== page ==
I’m finally back on track in terms of time! No more retrospective blogging 🙂
Most of the summer, my life felt rather nomadic, what with packing and unpacking for the hospital, moving out of my student house, moving out of my family house, going on holiday… life was moving a lot since March despite my health situation being at a stand still. I knew I had an MRI coming up in early September and it was nice to come back to my new “normality” of hospital appointments and scans. MRIs usually took between an hour or two so I came prepared… and was very surprised when I was told after 15 minutes “Okay we’re all done now”! It shocked my boyfriend too, who had come along to keep me company and had barely completed a level of Bubble Witch Saga when I returned. My parents suggested it must have been good if they didn’t need any extra scans, something that I had thought of and agreed with. I’m now writing this roughly 6 weeks later and there has been complete silence from the hospital since my MRI. I expected not much from the first week post-scan, as they would have to talk about me at their multidisciplinary team meeting (MDT) to discuss results and further action. At 2 weeks post-scan, I had started becoming tetchy, especially because I had just experienced my first lucid seizure – which I will write about in a future post. 2 weeks soon turned into one month, then 5 weeks, then 6 and I still hadn’t heard anything. I was very tempted to call my specialist nurse over this time period – not only to ask her what was going on, but also to inform her that I had been having some temporal lobe seizures and that I was returning to work. My calls went through to answerphone and I decided not to pursue it; after all, I was feeling great. And there was the old adage – “No news is good news”.
I did wonder, however, if a letter had been sent to an old address. As I had moved house twice in the last month many addresses had changed. I asked my old housemates if any “non-descript envelopes” had arrived addressed for me, but the answer was no. I got to a point of serene indifference about contact from the hospital. Until I came downstairs this morning, sifted through the usual pile of bills and was greeted with a non-descripted envelope with my name on it. My heart stopped. It was a hospital letter. I started at the familiar font my name and address had been typed out with (it’s funny the little things you notice), the post-mark stamped in that cornflower-blue ink, turned it over and ripped it open. I was so excited to finally have this hallowed contact from the hospital that I couldn’t unfold the letter properly, and when I did I had to read the words several times to make sure I had taken it in correctly:
OH MY GOSH!!!
“The varix associated with her AVM”…. This varix being the reason why I was called back in on an emergency basis… had collapsed! This varix was the thing that burst back in March, it was the thing that was threatening to burst again… and now it had collapsed! I was so happy when I read that I almost cried. Tears actually came to my eyes. The fact that the cerebral oedema was almost completely gone was also amazing, as it was the cerebral oedema that was mostly the cause of my headaches post-discharge.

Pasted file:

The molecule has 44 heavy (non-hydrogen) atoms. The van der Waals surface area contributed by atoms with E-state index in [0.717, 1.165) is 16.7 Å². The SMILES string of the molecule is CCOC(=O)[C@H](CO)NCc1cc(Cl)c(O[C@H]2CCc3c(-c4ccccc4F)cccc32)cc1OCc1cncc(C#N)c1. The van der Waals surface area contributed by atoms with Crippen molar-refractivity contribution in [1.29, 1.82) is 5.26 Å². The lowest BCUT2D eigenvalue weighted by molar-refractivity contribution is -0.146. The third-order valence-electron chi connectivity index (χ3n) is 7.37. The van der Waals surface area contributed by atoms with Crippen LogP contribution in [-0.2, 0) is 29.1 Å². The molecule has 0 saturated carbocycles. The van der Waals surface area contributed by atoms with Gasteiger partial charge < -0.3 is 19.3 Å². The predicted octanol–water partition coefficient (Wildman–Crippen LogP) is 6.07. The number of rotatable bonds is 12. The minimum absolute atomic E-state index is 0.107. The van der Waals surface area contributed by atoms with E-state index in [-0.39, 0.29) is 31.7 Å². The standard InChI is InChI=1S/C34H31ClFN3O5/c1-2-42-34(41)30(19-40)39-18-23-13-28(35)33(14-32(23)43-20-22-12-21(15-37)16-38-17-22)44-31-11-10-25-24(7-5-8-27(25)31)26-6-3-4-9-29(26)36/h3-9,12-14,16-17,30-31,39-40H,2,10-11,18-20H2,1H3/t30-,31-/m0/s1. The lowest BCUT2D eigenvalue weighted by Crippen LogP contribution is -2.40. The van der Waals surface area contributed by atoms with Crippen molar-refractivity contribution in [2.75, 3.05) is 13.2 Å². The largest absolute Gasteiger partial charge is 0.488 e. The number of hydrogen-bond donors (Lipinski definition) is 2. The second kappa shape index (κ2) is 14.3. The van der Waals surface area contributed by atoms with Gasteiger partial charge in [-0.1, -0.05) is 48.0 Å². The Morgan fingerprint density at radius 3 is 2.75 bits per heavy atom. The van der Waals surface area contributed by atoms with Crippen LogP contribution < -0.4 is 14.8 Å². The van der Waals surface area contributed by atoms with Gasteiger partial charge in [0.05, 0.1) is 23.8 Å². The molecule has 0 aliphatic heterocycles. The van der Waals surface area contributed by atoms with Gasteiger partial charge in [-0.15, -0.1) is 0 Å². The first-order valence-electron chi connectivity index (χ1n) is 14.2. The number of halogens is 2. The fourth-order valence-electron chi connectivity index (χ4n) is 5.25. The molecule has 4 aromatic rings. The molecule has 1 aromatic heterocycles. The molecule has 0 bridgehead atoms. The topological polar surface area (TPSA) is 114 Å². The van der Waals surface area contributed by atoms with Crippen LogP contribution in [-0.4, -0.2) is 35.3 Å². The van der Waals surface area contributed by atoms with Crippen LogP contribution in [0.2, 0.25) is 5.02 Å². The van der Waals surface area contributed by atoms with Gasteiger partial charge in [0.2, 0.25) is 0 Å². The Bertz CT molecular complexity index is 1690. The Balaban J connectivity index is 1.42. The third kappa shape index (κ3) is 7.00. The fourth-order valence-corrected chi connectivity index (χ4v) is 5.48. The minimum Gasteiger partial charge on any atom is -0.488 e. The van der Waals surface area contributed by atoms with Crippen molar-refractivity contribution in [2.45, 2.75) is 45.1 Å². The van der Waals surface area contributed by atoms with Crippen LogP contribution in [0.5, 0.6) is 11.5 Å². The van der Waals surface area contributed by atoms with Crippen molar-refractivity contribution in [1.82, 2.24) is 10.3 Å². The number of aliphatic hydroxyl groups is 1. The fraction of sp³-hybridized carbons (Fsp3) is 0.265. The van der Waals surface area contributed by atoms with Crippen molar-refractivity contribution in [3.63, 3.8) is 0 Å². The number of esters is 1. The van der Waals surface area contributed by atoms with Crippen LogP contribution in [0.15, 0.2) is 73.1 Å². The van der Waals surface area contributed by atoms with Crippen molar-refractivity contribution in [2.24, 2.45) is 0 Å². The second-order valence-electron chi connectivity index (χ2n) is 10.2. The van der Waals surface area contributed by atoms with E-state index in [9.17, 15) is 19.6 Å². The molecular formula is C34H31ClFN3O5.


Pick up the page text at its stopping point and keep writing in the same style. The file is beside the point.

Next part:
The one odd conclusion I did draw from the letter, however, is the talk about the gamma knife. I’m getting the impression that the reason why I didn’t have gamma knife up until now was actually because it wouldn’t have worked – that my AVM was actually incurable. I had sort of suspected this anyway, as GK tends to work best on AVMs smaller than 3cm… and mine was 4x3cm. But it seems like this isn’t the case anymore! I mean, I’m not cured. I do still need GK to deal with the AVM because it can grow and it can create more varices and aneurysms. But hey, I’m a step closer to that end goal now!
The best part of this all, is that the letter arrived the day before my birthday. I noticed at the top that it was actually dictated and typed in September. Either it apparently takes 2 – 3 weeks to post a letter, or the staff at NHNN had decided to wait until my birthday to send this letter. I would love to think it was the latter – they did provide amazing care after all. Either way, this is the best possible birthday present anybody could give to this very happy, soon-to-be-22-year-old. I’m going to have to change the tagline at the top of this blog now aren’t I? 🙂
P.S. To everybody that has “liked” this and given your support on Facebook… Thank you. Thank you so much. Soppy as it is, the amount of support that people have given me, even 7 months on, has just been so overwhelming and I would not be where I am mentally, physically and emotionally without it 🙂